Through this channel, Indians are being treated to the best of new age Pakistani TV dramas on offer. Among them, “Zindagi Gulzar Hai” and “Aun Zara” have earned much praise and appreciation in Indian mainstream and social media.
To an Indian curious about life in the country next door, Zindagi gives a different perspective from the reports, written and visual, of people being killed by explosions in Karachi streets, thanks to terrorism and sectarian violence. At another level, the pretty TV artistes help move away from Malala Yusufzai, the teenager who gathered quite a following worldwide after she was shot in the head by Islamist militants last year.
With its tagline “Jodey Dilon Ko”, Zindagi TV is fast becoming a platform radiating Pakistani art and culture, for the first time in an organized manner to a receptive Indian audience.
Anchoring it is Bollywood actress Kiron Kher, freshly lawmaker from Punjab. Her presence itself makes for ‘uniting’ the hearts and minds of the people on both sides of an uneasy border.
A visitor to India would find it impossible to comprehend why and how its TV watching middle class, particularly women, are getting so addicted to these serials. Only the knowledgeable would understand and appreciate how the contrast of fire and feel good factors underscores the uneasy co-existence between the two South Asian nations that have so much in common, yet are mired in a blow-hot-blow-cold relationship ever since they became two independent nations.
Time was when Lahore’s streets would be deserted when Indian films like “Mughal-e-Azam” and “Pakeezah” were telecast by Indian television. Pakistan’s film industry prevented resumption of import of Indian films, stopped after the 1965 conflict, claiming that the local industry would be severely damaged. But they could not prevent large-scale smuggling of Indian films as CDs and DVDs. Then populist president Ziaul Haq allowed stray Indian films or personalities only as ‘friendly’ gestures. And yet, during the 1980s, Pakistani singers, Mehdi Hasan, Ghulam Ali and Nusrat Fateh Ali Khan and the TV dramas were a rage in Indian homes.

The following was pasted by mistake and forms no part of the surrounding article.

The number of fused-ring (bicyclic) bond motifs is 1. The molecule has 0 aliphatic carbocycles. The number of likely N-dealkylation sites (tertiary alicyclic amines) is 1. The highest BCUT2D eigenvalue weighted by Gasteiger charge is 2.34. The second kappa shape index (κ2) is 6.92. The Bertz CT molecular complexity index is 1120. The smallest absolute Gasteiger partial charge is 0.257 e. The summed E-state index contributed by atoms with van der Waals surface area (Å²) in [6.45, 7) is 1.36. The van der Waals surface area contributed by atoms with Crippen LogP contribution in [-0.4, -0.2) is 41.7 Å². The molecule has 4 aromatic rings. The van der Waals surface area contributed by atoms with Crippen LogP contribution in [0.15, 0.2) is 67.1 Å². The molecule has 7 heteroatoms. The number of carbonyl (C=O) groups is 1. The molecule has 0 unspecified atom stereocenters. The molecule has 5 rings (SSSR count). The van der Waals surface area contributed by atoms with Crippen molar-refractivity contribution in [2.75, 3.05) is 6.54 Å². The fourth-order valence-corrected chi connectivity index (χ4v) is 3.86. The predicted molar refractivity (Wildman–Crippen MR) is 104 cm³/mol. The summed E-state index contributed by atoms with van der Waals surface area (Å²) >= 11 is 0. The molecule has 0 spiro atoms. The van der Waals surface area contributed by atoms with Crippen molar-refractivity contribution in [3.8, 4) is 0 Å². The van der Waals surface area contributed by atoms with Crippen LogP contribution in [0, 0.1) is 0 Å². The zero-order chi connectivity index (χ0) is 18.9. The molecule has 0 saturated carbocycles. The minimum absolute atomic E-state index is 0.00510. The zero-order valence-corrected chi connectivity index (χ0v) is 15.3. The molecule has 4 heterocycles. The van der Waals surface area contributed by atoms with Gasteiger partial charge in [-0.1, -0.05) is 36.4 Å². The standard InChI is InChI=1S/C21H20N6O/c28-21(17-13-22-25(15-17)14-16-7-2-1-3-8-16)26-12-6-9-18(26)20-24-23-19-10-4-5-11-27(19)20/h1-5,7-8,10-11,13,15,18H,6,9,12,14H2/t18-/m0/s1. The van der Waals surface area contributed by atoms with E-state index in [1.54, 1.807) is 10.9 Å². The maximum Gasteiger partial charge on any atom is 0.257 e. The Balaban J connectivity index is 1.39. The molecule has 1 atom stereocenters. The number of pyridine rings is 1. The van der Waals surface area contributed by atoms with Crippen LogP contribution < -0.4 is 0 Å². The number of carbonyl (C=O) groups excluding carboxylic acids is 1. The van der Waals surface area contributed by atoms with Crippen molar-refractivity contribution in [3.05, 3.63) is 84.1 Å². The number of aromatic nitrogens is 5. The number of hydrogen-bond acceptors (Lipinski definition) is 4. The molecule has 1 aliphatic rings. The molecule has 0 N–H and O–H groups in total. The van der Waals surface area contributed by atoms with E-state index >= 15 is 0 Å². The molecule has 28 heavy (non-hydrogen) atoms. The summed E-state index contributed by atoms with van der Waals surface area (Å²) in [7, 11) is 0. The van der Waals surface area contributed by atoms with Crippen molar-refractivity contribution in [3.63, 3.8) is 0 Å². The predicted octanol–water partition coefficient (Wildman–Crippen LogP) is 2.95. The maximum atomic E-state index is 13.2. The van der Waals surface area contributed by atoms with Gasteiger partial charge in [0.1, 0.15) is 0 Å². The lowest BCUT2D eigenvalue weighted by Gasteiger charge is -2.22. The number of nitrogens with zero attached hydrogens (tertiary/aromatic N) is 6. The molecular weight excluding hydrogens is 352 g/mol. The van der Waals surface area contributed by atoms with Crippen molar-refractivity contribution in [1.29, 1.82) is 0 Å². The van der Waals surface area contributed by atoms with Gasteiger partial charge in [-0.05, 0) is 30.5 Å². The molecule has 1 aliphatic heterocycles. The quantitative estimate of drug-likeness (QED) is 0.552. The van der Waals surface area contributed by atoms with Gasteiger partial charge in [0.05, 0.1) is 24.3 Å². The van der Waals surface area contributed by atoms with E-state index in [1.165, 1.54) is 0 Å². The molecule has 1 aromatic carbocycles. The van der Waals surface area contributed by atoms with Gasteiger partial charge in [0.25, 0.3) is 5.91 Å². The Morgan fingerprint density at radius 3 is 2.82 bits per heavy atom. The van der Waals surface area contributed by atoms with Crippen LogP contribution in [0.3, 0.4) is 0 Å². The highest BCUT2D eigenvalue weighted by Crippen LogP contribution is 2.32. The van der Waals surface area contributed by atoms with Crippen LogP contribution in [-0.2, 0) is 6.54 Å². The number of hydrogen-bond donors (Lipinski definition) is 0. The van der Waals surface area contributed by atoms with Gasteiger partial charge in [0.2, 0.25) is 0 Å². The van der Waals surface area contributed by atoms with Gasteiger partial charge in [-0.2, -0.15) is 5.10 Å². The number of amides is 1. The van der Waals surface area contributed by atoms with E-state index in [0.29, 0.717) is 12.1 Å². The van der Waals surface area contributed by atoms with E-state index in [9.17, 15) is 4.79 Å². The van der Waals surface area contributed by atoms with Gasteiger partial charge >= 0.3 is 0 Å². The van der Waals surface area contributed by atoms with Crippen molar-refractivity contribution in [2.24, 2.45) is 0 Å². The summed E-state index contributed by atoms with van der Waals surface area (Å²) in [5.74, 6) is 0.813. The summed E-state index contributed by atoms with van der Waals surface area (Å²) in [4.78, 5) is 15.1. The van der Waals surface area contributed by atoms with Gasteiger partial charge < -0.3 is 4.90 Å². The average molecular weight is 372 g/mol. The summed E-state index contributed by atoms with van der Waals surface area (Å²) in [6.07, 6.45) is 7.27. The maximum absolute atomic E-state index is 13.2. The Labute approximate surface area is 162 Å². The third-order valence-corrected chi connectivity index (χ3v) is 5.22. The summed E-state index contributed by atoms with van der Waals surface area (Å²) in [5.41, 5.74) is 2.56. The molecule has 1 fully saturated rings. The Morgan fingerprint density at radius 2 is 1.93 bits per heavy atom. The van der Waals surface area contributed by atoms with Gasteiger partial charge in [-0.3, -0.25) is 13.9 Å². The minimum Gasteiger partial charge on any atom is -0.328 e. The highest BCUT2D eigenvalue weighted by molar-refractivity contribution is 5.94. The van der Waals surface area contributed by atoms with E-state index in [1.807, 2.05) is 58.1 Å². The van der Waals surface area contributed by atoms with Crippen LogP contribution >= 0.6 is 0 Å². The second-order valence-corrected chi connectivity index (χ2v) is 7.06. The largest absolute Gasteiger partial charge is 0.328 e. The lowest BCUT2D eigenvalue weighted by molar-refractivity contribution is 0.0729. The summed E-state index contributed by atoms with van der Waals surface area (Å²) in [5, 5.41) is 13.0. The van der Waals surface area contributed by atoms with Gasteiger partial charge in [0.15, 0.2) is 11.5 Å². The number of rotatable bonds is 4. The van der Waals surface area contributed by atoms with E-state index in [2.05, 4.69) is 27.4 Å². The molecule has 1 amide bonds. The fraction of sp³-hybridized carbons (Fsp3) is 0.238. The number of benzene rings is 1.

That has changed. Begun during the Pervez Musharraf era, Indian films are not just exhibited in Pakistan, but actually sustain the exhibition sector, stemming the closure of hundreds of theatres and facilitating building of new ones. The natural corollary has been a spurt in film-making in Pakistan, with some of them earning critical acclaim at home and abroad.
This forms the backdrop to the advent of Zindagi. If it means ‘life’, it has given a new life to the people-to-people relations – irrespective of the thinking in New Delhi and Islamabad and the thunder on the border. The mutual co-existence has become subtly, but significantly, more bearable.
Helping the process is strong business sense on both sides – a welcome word in a globalised world. Zee Entertainment Enterprises Limited (Zeel), which is spending almost £10mn on the launch of the channel alone, thought of this venture and found enterprising and creative people on the other side willing to take the bet. Mercifully, the two governments silently nodded and conservative clerics and ‘nationalists’ of different hues did not object to a good thing coming.
Why are Zindagi programmes popular? For one, the language is common. It is simple Urdu – or Hindustani, a term that gets mired in political and linguistic controversy. Two, the settings urban or rural are quite similar. Three, issues like the role of a woman in Pakistan, particularly the educated woman, rings the Indian bell. Four, the portrayal of family life, be it poor, middle class or the upper class, is also similar. Five, the social milieu, like intricacies of man-woman or husband-wife relationship are similar and easily identifiable. The dress too is similar since Pakistani salwar-kameez suits have been a rage among Indian middle classes for a long while.
Some things are not similar. Indians have been used to tele serials running into hundreds of episodes. The “saas-bahu” serials, according to many critics, have run their course, and may be on their way out. Zindagi gives an alternative, of serials that end within a score of episodes – easy to follow and see them conclude.
The Zindagi artistes seem to follow a dress code that is elegant but is by far conservative when compared to the Indian revealing ones that ape the West. This gels well with the seniors among the Indian audiences.
It is hardly surprising that Sanam Saeed who stars in “Zindagi Gulzar Hai” wants more and more fellow Pakistanis to enter the Indian entertainment world, but insists that they should do so reflecting “our values.”
In an interview with IANS news agency in India, she said, “India uses Bollywood, rather cinema, to tell its stories. It is one of the largest filmmaking nations in the world and so your talents get to tell stories about politics, love and drama through films. In Pakistan, our medium is the small screen.”
One wonders why Zindagi was not conceived before. But then, as South Asian philosophy goes, things happen when they are destined to.
(Mahendra Ved is president of CJA India, a New Delhi-based writer and columnist. He can be reached at firstname.lastname@example.org)